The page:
I can’t wait for getting back a government that gives its people useful and actionable information, rather than political propaganda.

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I Want a Reliable Government

Our government is telling us that the Covid-19 virus is “going to go away” magically.

The government is trying to hide the real figures, distort what we can see, and avoid giving any advice.

This is what the infection curve in the U.S looks like as of today, July 20, 2020:

The slope is now steeper than ever. There was a gentle attempt at bending the curve in the middle of May, but that’s long gone.

In the face of that, we’re not getting solid information, our medical community is not getting coordinated support, and the general public is encouraged to ignore the whole thing and wait for it to go away.

Those who speak out are called alarmists, and the thousands of doctors who tell us that there are no ICU beds left, are called liars. Everyone in the world suddenly lies, except our government – it is telling the truth?

What good is the government when it does not take responsibility for the most severe crisis we have yet faced? 140,000 Americans dead, with no end in sight. Remember when we thought 9/11 was bad with 3,000 dead? Right now we have that many people die every three days. And the government acts like this isn’t even happening.

Our government obviously does not care about it, whether we get sick, lose our jobs, or die.

Government by the people, for the people?

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I keep hearing everywhere: It’s just a virus and eventually we will all get it.

I never got Herpes. I never got HIV. Those are just viruses, and I took steps to never get them. I am glad I did.

The following summary is apparently attributed to Amy Wright on Facebook, even though it was later attributed to Dr. Fauci, and many re-posters, including myself, did that. I cannot tell if Amy was the first to post this as her original text, but I’ll give her attribution here:

Chickenpox is a virus. Lots of people have had it, and probably don’t think about it much once the initial illness has passed. But it stays in your body and lives there forever, and maybe when you’re older, you have debilitatingly painful outbreaks of shingles. You don’t just get over this virus in a few weeks, never to have another health effect. We know this because it’s been around for years, and has been studied medically for years.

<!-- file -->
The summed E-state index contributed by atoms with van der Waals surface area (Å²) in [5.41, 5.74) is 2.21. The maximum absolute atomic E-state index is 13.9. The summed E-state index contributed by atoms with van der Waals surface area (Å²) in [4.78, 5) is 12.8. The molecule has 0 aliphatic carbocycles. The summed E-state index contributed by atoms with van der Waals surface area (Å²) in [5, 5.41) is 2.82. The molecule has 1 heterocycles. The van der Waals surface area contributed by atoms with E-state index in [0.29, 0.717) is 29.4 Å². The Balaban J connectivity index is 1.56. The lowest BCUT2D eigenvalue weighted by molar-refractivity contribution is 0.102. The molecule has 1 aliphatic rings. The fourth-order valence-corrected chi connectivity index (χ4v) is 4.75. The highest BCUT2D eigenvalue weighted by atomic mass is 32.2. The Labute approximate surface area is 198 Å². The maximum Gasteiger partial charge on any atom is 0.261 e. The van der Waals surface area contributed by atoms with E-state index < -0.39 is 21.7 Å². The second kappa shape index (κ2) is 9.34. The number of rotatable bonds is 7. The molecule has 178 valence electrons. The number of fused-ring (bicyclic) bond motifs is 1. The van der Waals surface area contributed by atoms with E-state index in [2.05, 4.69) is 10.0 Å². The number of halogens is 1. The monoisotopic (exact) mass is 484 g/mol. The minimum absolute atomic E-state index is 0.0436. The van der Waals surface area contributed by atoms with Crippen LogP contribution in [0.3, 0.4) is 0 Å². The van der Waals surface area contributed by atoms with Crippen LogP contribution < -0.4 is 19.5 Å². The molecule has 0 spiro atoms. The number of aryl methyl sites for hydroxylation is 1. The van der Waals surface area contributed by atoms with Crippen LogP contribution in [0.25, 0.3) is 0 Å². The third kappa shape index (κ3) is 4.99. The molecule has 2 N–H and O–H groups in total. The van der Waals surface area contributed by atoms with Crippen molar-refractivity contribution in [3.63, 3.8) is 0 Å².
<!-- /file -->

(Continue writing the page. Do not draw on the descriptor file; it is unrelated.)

Herpes is also a virus. And once someone has it, it stays in your body and lives there forever, and anytime they get a little run down or stressed-out they’re going to have an outbreak. Maybe every time you have a big event coming up (school pictures, job interview, big date) you’re going to get a cold sore. For the rest of your life. You don’t just get over it in a few weeks. We know this because it’s been around for years, and been studied medically for years.

HIV is a virus. It attacks the immune system and makes the carrier far more vulnerable to other illnesses. It has a list of symptoms and negative health impacts that goes on and on. It was decades before viable treatments were developed that allowed people to live with a reasonable quality of life. Once you have it, it lives in your body forever and there is no cure. Over time, that takes a toll on the body, putting people living with HIV at greater risk for health conditions such as cardiovascular disease, kidney disease, diabetes, bone disease, liver disease, cognitive disorders, and some types of cancer. We know this because it has been around for years, and had been studied medically for years.

Now with COVID-19, we have a novel virus that spreads rapidly and easily. The full spectrum of symptoms and health effects is only just beginning to be cataloged, much less understood.
So far the symptoms may include:

Acute respiratory distress
Lung damage (potentially permanent)
Loss of taste (a neurological symptom)
Sore throat
Difficulty breathing
Mental confusion
Nausea or vomiting
Loss of appetite
Strokes have also been reported in some people who have COVID-19 (even in the relatively young)
Swollen eyes
Blood clots
Liver damage
Kidney damage
COVID toes (weird, right?)

People testing positive for COVID-19 have been documented to be sick even after 60 days. Many people are sick for weeks, get better, and then experience a rapid and sudden flare up and get sick all over again. A man in Seattle was hospitalized for 62 days, and while well enough to be released, still has a long road of recovery ahead of him. Not to mention a $1.1 million medical bill.